On a motion for summary judgment, however, "it is the moving party who carries the burden of proof; he must show that no genuine issue of material fact exists . . . even though at trial his opponent would have the burden of proving the facts alleged." Doff v. Brunswick Corp., 372 F.2d 801, 805 (9th Cir. 1966), cert. denied, 389 U.S. 820, 88 S.Ct. 39, 19 L.Ed.2d 71 (1967). See also BAW Mfg. Co. v. Slaks Fifth Avenue, Ltd., 547 F.2d 928, 930-31 (5th Cir. 1977). Thus, the SEC was entitled to summary judgment only if it demonstrated that there was no genuine issue of material fact as to Murphy's affirmative defense or that, viewing the evidence and the inferences which could be drawn therefrom in the light most favorable to Murphy, the SEC was clearly entitled to prevail as a matter of law. See Great Western Bank Trust v. Kotz, 532 F.2d 1252, 1254 (9th Cir. 1976); 6 Moore's Federal Practice Part 2 ¶ 56.17 (1979). After reviewing the pleadings and the affidavits that were before the district court on the summary judgment motion, we have concluded that there was no genuine issue of material fact and that, therefore, the court's grant of summary judgment was proper.
The question whether the sales of limited partnership interests in Intertie's cable systems were entitled to exemption from registration requirements as private offerings is a very difficult one. The difficulty does not preclude summary judgment, however, because it arises not from complex or disputed facts but, instead, from the application of well-settled law to undisputed, albeit unusual, factual circumstances.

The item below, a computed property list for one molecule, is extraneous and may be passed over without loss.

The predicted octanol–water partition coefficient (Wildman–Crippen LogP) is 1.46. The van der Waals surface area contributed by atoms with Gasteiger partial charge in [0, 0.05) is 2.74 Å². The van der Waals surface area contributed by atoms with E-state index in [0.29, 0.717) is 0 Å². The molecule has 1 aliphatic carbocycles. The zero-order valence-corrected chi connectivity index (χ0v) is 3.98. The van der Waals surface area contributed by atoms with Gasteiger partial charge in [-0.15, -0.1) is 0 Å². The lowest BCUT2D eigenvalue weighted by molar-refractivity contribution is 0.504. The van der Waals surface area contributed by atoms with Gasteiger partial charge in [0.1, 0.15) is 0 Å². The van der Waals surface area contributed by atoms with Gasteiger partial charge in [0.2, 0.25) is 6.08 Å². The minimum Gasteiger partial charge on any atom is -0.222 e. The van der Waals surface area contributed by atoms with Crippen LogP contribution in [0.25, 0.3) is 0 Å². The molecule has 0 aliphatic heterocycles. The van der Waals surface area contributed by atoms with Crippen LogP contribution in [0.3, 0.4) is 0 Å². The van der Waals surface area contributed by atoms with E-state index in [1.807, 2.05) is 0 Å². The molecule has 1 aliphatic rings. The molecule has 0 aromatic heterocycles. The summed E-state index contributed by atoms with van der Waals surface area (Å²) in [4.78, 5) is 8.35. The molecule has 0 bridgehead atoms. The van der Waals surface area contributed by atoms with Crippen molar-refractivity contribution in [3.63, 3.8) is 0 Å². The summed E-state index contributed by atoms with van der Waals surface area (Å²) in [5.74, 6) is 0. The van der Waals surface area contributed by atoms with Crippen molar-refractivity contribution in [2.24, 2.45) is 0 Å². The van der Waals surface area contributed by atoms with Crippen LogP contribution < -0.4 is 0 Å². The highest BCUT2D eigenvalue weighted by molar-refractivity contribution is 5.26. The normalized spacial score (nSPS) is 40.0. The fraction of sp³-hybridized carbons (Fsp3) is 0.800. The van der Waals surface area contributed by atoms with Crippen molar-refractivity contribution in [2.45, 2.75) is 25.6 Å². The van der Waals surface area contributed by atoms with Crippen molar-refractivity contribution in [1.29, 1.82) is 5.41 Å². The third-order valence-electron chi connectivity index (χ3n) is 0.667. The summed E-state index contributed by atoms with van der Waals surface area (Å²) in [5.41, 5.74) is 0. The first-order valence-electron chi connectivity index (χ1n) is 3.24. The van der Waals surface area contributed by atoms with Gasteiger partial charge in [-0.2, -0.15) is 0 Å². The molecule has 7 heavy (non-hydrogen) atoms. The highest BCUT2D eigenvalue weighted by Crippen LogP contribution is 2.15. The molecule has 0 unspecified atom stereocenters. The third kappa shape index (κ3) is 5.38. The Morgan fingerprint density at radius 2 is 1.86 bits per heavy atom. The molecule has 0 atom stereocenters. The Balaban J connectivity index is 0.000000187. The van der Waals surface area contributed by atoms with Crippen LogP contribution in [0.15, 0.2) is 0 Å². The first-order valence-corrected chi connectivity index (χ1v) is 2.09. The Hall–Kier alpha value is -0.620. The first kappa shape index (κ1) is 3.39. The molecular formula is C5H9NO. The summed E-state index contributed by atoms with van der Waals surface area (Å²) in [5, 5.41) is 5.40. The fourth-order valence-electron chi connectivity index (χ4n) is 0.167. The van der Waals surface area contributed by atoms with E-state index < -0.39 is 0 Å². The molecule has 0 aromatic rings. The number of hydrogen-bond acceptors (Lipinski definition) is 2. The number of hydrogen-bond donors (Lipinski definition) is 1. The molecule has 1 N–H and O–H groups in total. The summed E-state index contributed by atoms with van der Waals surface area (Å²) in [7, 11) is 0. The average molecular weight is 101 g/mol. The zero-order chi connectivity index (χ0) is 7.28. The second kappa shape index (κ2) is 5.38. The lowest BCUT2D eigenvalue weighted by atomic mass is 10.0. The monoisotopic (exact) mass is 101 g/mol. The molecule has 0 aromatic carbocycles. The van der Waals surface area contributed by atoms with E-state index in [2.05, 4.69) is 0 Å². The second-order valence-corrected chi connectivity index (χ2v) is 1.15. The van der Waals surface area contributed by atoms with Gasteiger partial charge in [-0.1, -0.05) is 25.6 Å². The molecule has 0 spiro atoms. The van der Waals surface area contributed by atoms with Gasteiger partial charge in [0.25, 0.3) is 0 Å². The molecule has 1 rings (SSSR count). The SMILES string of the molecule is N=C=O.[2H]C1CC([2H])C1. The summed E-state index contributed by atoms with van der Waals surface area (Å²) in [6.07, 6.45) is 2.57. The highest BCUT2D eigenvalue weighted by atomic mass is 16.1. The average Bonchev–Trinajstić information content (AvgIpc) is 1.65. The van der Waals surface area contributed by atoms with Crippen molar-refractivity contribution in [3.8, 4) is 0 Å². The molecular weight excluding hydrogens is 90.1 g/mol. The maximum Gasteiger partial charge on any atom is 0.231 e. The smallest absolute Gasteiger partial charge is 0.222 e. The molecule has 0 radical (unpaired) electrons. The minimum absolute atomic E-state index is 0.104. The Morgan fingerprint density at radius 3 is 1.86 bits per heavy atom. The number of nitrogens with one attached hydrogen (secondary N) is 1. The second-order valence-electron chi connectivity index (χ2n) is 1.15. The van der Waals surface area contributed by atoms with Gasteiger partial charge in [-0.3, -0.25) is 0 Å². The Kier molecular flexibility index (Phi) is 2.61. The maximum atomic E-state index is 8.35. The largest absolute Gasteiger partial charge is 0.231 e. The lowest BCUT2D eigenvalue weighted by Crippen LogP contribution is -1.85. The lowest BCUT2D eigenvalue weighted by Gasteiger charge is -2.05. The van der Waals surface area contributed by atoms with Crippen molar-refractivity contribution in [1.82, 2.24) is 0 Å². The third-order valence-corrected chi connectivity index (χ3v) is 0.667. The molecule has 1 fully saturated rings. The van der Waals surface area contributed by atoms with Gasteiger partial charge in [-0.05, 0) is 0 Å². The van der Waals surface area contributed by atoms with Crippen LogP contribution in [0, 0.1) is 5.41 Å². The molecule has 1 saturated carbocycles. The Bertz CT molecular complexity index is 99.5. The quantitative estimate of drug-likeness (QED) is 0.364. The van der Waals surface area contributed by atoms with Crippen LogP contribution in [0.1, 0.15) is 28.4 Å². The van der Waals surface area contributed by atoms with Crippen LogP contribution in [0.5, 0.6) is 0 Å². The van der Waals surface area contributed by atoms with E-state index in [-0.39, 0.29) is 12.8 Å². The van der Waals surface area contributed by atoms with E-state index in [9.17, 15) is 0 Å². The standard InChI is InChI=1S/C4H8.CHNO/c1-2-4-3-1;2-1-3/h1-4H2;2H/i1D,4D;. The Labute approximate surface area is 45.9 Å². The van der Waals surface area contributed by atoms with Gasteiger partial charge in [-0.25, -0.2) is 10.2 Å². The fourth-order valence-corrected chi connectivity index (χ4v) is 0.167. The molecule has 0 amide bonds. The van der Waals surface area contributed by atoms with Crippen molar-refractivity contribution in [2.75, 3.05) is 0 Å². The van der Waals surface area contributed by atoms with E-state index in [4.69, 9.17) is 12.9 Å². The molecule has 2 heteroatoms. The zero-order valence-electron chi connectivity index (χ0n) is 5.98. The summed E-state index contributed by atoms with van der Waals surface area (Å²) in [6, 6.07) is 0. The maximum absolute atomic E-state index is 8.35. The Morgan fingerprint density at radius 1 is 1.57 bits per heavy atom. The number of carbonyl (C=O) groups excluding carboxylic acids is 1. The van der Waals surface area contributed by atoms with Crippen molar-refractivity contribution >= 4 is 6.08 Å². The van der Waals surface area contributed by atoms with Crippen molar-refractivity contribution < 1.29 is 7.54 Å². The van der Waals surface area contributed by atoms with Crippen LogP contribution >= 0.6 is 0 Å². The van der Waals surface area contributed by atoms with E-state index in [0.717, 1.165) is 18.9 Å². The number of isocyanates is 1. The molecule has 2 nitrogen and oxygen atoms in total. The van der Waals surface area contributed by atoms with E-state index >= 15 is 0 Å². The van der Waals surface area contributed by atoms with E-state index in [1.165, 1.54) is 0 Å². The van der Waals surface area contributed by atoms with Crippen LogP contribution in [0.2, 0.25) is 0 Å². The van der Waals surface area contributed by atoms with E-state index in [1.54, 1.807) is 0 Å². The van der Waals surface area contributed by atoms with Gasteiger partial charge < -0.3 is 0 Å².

A court assessing the availability of a private offering exemption focuses upon the issuer and the offerees, paying particular attention to the relationship between the two. See, e. g., Cook v. Avien, Inc., 573 F.2d 685, 691 (1st Cir. 1978); Doran v. Petroleum Management Corp., Inc., supra, 545 F.2d at 900-02; Hill York Corp. v. American International Franchises, Inc., 448 F.2d 680, 690 (5th Cir. 1971). This assessment often requires a careful inquiry into the facts surrounding the offering, see, e. g., Doran v. Petroleum Management Corp., Inc., supra, 545 F.2d at 900-04; Parvin v. Davis Oil Co., 524 F.2d 112, 118 (9th Cir. 1975); SEC v. Asset Management Corp., Fed.Sec.L.Rep. (CCH) ¶ 97,278 at 96,970 (S.D.Ind. 1979), and, of course, it requires knowledge of who was the issuer of the securities. The problem in this case, as the SEC conceded at oral argument, is that it is not clear who was the issuer of the securities at suit.
As defined in the 1933 Act, "`issuer' means every person who issues or proposes to issue any security." § 2(4), 15 U.S.C. § 77b(4) (1970). In a corporate offering, the issuer generally is the company whose stock is sold. SEC v. Ralston Purina Co., 346 U.S. 119, 120, 73 S.Ct. 981, 982, 97 L.Ed. 1494 (1953); SEC v. Koracorp Industries, 575 F.2d 692, 695 (9th Cir.), cert. denied sub nom. Helfat v. SEC, 439 U.S. 953, 99 S.Ct. 348, 58 L.Ed.2d 343 (1978); SEC v. Universal Major Industries Corp., 546 F.2d 1044, 1045 (2d Cir. 1976), cert. denied sub nom. Homans v. SEC, 434 U.S. 834, 98 S.Ct. 120, 54 L.Ed.2d 95 (1977); SEC v. Manor Nursing Centers, Inc., 458 F.2d 1082, 1089 (2d Cir. 1972); Quinn Co. v. SEC, 452 F.2d 943, 945 (10th Cir. 1971), cert. denied, 406 U.S. 957, 92 S.Ct. 2059, 32 L.Ed.2d 344 (1972); Pennaluna Co. v. SEC, 410 F.2d 861, 864, (9th Cir. 1969), cert. denied, 396 U.S. 1007, 90 S.Ct. 562, 24 L.Ed.2d 499 (1970). Here there is no company issuing stock, but instead, a group of individuals investing funds in an enterprise for profit, Cal.Corp. Code § 15006(1), and receiving in return an entitlement to a percentage of the proceeds of the enterprise. That entitlement, a partnership share, is similar to a share of stock, however; and, just as a share of stock is considered issued by the corporation, so should a partnership share be considered issued by the partnership.